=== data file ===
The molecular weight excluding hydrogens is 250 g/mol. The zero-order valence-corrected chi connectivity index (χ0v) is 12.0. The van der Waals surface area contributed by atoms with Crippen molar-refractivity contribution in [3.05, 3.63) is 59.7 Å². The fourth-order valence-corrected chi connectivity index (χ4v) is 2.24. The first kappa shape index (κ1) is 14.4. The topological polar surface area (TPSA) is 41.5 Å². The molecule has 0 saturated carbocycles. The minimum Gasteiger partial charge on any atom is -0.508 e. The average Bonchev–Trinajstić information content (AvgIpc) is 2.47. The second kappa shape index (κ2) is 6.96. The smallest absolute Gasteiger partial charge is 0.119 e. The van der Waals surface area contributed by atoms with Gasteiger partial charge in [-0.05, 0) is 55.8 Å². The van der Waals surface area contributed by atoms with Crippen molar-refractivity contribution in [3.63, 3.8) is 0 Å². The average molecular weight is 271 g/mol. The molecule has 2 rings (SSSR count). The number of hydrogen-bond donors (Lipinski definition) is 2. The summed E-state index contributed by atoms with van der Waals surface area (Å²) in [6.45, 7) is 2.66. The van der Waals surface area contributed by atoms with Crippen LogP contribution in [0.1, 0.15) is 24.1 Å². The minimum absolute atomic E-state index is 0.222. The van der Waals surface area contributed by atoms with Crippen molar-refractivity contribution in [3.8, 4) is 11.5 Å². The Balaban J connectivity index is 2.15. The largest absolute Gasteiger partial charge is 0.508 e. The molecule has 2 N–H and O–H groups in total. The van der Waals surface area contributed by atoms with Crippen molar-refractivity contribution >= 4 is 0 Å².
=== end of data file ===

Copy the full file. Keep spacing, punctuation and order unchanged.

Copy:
The molecular weight excluding hydrogens is 250 g/mol. The zero-order valence-corrected chi connectivity index (χ0v) is 12.0. The van der Waals surface area contributed by atoms with Crippen molar-refractivity contribution in [3.05, 3.63) is 59.7 Å². The fourth-order valence-corrected chi connectivity index (χ4v) is 2.24. The first kappa shape index (κ1) is 14.4. The topological polar surface area (TPSA) is 41.5 Å². The molecule has 0 saturated carbocycles. The minimum Gasteiger partial charge on any atom is -0.508 e. The average Bonchev–Trinajstić information content (AvgIpc) is 2.47. The second kappa shape index (κ2) is 6.96. The smallest absolute Gasteiger partial charge is 0.119 e. The van der Waals surface area contributed by atoms with Gasteiger partial charge in [-0.05, 0) is 55.8 Å². The van der Waals surface area contributed by atoms with Crippen molar-refractivity contribution in [3.63, 3.8) is 0 Å². The average molecular weight is 271 g/mol. The molecule has 2 rings (SSSR count). The number of hydrogen-bond donors (Lipinski definition) is 2. The summed E-state index contributed by atoms with van der Waals surface area (Å²) in [6.45, 7) is 2.66. The van der Waals surface area contributed by atoms with Crippen LogP contribution in [0.1, 0.15) is 24.1 Å². The minimum absolute atomic E-state index is 0.222. The van der Waals surface area contributed by atoms with Crippen molar-refractivity contribution in [3.8, 4) is 11.5 Å². The Balaban J connectivity index is 2.15. The largest absolute Gasteiger partial charge is 0.508 e. The molecule has 2 N–H and O–H groups in total. The van der Waals surface area contributed by atoms with Crippen molar-refractivity contribution >= 4 is 0 Å².